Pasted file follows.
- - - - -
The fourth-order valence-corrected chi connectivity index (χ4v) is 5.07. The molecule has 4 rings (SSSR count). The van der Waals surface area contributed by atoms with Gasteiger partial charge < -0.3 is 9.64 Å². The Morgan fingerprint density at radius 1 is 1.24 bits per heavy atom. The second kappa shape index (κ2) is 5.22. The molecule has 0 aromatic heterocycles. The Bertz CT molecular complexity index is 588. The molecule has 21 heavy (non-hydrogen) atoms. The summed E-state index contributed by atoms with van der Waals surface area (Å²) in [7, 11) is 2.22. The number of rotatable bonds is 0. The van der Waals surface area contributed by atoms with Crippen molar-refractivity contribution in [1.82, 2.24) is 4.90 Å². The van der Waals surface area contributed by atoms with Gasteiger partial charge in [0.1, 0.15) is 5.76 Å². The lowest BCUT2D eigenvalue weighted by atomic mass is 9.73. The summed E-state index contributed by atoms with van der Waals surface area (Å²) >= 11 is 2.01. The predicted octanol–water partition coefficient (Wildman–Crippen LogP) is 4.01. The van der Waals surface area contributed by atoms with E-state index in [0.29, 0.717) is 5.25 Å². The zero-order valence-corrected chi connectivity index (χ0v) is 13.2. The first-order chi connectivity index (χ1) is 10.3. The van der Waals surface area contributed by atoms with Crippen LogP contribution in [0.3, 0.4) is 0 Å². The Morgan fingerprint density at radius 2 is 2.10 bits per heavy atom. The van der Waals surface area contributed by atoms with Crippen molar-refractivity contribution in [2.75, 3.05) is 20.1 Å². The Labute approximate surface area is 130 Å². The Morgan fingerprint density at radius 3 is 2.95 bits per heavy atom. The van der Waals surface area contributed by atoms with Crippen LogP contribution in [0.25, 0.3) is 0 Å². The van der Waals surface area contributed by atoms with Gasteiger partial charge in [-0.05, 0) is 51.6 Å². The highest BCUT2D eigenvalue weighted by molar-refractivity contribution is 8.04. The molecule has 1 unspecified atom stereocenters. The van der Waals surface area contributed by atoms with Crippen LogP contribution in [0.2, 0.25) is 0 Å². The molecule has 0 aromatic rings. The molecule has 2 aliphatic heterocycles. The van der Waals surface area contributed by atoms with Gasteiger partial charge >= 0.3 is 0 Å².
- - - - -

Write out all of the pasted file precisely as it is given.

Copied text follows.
The fourth-order valence-corrected chi connectivity index (χ4v) is 5.07. The molecule has 4 rings (SSSR count). The van der Waals surface area contributed by atoms with Gasteiger partial charge < -0.3 is 9.64 Å². The Morgan fingerprint density at radius 1 is 1.24 bits per heavy atom. The second kappa shape index (κ2) is 5.22. The molecule has 0 aromatic heterocycles. The Bertz CT molecular complexity index is 588. The molecule has 21 heavy (non-hydrogen) atoms. The summed E-state index contributed by atoms with van der Waals surface area (Å²) in [7, 11) is 2.22. The number of rotatable bonds is 0. The van der Waals surface area contributed by atoms with Crippen molar-refractivity contribution in [1.82, 2.24) is 4.90 Å². The van der Waals surface area contributed by atoms with Gasteiger partial charge in [0.1, 0.15) is 5.76 Å². The lowest BCUT2D eigenvalue weighted by atomic mass is 9.73. The summed E-state index contributed by atoms with van der Waals surface area (Å²) >= 11 is 2.01. The predicted octanol–water partition coefficient (Wildman–Crippen LogP) is 4.01. The van der Waals surface area contributed by atoms with E-state index in [0.29, 0.717) is 5.25 Å². The zero-order valence-corrected chi connectivity index (χ0v) is 13.2. The first-order chi connectivity index (χ1) is 10.3. The van der Waals surface area contributed by atoms with Crippen LogP contribution in [0.3, 0.4) is 0 Å². The Morgan fingerprint density at radius 2 is 2.10 bits per heavy atom. The van der Waals surface area contributed by atoms with Crippen molar-refractivity contribution in [2.75, 3.05) is 20.1 Å². The Labute approximate surface area is 130 Å². The Morgan fingerprint density at radius 3 is 2.95 bits per heavy atom. The van der Waals surface area contributed by atoms with Crippen LogP contribution in [0.25, 0.3) is 0 Å². The van der Waals surface area contributed by atoms with Gasteiger partial charge in [-0.05, 0) is 51.6 Å². The highest BCUT2D eigenvalue weighted by molar-refractivity contribution is 8.04. The molecule has 1 unspecified atom stereocenters. The van der Waals surface area contributed by atoms with Crippen LogP contribution in [0.2, 0.25) is 0 Å². The molecule has 0 aromatic rings. The molecule has 2 aliphatic heterocycles. The van der Waals surface area contributed by atoms with Gasteiger partial charge >= 0.3 is 0 Å².